Home Inspection
Information From
Alban Home
Inspection Service
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Vol. 2, No. 6

From the desk of ...
Arthur S. Lazerow

Home Inspection Service
To: All Listing Agents
(Part I of 3)

After 1200 home inspections, I have seen many homes in deplorable condition. I wonder why sellers do not heed their listing Realtor's admonition to perform maintenance or routine replacements to maximize selling price, minimize sale time, and facilitate a successful home inspection.

It is no surprise that buyers find comfort from their home inspector's positive observations, such as "newly installed", "signs of maintenance", or "timely replacement." Conversely, signs of deferred or improper maintenance have caused several contracts for which we inspected to be terminated. One was a magnificent country home with very few serious deficiencies but with so many obvious maintenance defects that the purchaser not only canceled the sale but questioned the seller's sanity.

Listing agents should redouble their efforts to bring every listing into the best possible condition. Next month's newsletter will discuss exterior improvements to enhance a property and the following month will focus on interior conditions.

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573 Lancaster Place
Frederick, Maryland 21702
Metro 1-800-822-7200

Full Fee Refund

How To Choose The
Right Air Conditioner

A larger air conditioner is not necessarily better, because a unit that is too large will not uniformly cool an area, Moreover, it may not provide adequate dehumidification, which is very important in providing comfort, since lower humidity reduces skin temperature and makes warmer temperatures feel cooler.

A unit that's too large is less efficient at dehumidification because it will cycle on and off too frequently and its settings will have to be three or four degrees cooler to make up for the higher humidity. It is also more expensive to operate, so it's better to slightly undersize a unit than oversize it. This is more critical with central systems than with window units.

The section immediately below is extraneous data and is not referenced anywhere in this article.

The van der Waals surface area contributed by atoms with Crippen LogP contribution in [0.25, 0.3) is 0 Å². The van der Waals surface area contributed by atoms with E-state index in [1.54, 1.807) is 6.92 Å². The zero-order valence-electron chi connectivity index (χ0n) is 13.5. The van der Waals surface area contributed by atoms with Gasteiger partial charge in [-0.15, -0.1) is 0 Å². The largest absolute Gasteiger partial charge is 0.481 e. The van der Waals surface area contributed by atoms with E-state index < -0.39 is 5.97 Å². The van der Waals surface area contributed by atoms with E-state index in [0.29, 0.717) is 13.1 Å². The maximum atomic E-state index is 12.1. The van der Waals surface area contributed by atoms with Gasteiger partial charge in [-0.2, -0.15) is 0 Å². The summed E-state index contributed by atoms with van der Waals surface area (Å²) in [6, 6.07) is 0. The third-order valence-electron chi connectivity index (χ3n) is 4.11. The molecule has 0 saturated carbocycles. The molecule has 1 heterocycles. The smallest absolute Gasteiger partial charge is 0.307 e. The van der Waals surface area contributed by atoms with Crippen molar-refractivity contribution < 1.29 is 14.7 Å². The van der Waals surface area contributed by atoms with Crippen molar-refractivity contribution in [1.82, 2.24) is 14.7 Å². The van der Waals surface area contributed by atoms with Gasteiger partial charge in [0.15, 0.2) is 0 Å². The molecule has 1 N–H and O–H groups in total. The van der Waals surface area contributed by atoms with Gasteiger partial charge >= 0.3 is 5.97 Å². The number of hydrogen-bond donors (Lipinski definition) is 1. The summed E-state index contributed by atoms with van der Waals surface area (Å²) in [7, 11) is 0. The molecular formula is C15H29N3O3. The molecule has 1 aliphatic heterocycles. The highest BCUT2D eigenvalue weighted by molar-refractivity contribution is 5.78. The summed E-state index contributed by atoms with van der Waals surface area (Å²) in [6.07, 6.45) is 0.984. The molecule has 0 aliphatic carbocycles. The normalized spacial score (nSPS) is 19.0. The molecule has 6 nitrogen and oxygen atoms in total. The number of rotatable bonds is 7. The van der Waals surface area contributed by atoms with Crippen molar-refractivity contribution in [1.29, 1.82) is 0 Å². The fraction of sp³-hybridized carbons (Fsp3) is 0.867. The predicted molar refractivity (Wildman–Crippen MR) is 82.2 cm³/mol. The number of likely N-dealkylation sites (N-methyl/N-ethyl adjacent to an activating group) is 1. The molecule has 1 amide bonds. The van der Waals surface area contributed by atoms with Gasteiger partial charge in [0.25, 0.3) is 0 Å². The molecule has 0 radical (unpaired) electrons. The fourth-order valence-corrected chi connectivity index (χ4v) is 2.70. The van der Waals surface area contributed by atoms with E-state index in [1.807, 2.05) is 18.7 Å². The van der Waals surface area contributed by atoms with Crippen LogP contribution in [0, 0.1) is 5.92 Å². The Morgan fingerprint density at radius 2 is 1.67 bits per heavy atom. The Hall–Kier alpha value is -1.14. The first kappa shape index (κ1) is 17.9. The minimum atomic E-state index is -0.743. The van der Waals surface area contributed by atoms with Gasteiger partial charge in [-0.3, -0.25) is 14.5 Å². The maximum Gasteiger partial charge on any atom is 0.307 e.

To size an air conditioner, consider the dimensions of the area to be cooled and how the area is used. Based on size alone, an air conditioner generally needs 20 British thermal units (BTUs) for each square foot of living space. For example, an air conditioner with a 6,000-BTU capacity is required to cool a room that is 15 feet wide and 20 feet long: 15 (width) x 20 (length) x 20 (BTUs) = 6,000. This is a very simplified calculation method since it does not take into account other important factors such as the room's height, local climate, and insulation.

Calculating BTU requirements becomes more complicated when considering the area's use. For instance, passive cooling techniques such as shading, ventilation, and vegetation lower the BTU estimate. BTU requirements are also affected by factors such as the size of the household, usage patterns of beat producing appliances, and summertime humidity levels. Appliance dealers will adjust the estimated BTU requirement based on these factors. For the most efficient cooling, purchase a unit with a capacity within 5% of this estimate.

Know The Location of System Shut-offs ...

Here is a list of systems in the home that should be located and marked with a tag in case of an emergency. Taking time to locate and tag these components now could save headaches and a lot of money later.

1)  Main water shut off for the water system.
2)  Water shut offs for each plumbing fixture.
3)  Clean outs in the sanitary waste lines.
4)  Electrical distribution panel ledger should list the location of        all circuits.
5)  Shut off valve for the gas main.
6)  Shut offs and pilot lights on each gas appliance.
7)  Valves from the oil tank
8)  Septic tank lid, distribution box, and leaching field.
9)  Main electrical disconnect, if separate.

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